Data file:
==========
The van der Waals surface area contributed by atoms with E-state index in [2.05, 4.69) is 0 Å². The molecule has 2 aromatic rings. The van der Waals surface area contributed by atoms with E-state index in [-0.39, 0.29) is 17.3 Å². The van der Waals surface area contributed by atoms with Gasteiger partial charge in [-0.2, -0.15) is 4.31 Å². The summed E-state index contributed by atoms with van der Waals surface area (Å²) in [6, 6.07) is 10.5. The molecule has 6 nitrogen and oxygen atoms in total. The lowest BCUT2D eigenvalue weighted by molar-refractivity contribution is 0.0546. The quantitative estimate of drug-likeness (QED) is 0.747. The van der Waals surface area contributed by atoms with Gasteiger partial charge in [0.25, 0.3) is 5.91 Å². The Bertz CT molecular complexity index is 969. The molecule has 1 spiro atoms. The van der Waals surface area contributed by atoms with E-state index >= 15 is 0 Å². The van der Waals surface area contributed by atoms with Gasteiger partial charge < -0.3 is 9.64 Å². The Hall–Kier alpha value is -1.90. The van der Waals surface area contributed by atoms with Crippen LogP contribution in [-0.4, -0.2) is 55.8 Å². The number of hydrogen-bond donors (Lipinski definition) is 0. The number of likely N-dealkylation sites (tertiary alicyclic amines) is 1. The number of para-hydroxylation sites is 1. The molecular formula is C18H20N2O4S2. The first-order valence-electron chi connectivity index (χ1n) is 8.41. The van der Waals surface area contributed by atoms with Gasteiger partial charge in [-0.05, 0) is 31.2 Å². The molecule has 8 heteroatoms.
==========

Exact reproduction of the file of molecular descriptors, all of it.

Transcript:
The van der Waals surface area contributed by atoms with E-state index in [2.05, 4.69) is 0 Å². The molecule has 2 aromatic rings. The van der Waals surface area contributed by atoms with E-state index in [-0.39, 0.29) is 17.3 Å². The van der Waals surface area contributed by atoms with Gasteiger partial charge in [-0.2, -0.15) is 4.31 Å². The summed E-state index contributed by atoms with van der Waals surface area (Å²) in [6, 6.07) is 10.5. The molecule has 6 nitrogen and oxygen atoms in total. The lowest BCUT2D eigenvalue weighted by molar-refractivity contribution is 0.0546. The quantitative estimate of drug-likeness (QED) is 0.747. The van der Waals surface area contributed by atoms with Gasteiger partial charge in [0.25, 0.3) is 5.91 Å². The Bertz CT molecular complexity index is 969. The molecule has 1 spiro atoms. The van der Waals surface area contributed by atoms with E-state index >= 15 is 0 Å². The van der Waals surface area contributed by atoms with Gasteiger partial charge < -0.3 is 9.64 Å². The Hall–Kier alpha value is -1.90. The van der Waals surface area contributed by atoms with Crippen LogP contribution in [-0.4, -0.2) is 55.8 Å². The number of hydrogen-bond donors (Lipinski definition) is 0. The number of likely N-dealkylation sites (tertiary alicyclic amines) is 1. The number of para-hydroxylation sites is 1. The molecular formula is C18H20N2O4S2. The first-order valence-electron chi connectivity index (χ1n) is 8.41. The van der Waals surface area contributed by atoms with Gasteiger partial charge in [-0.05, 0) is 31.2 Å². The molecule has 8 heteroatoms.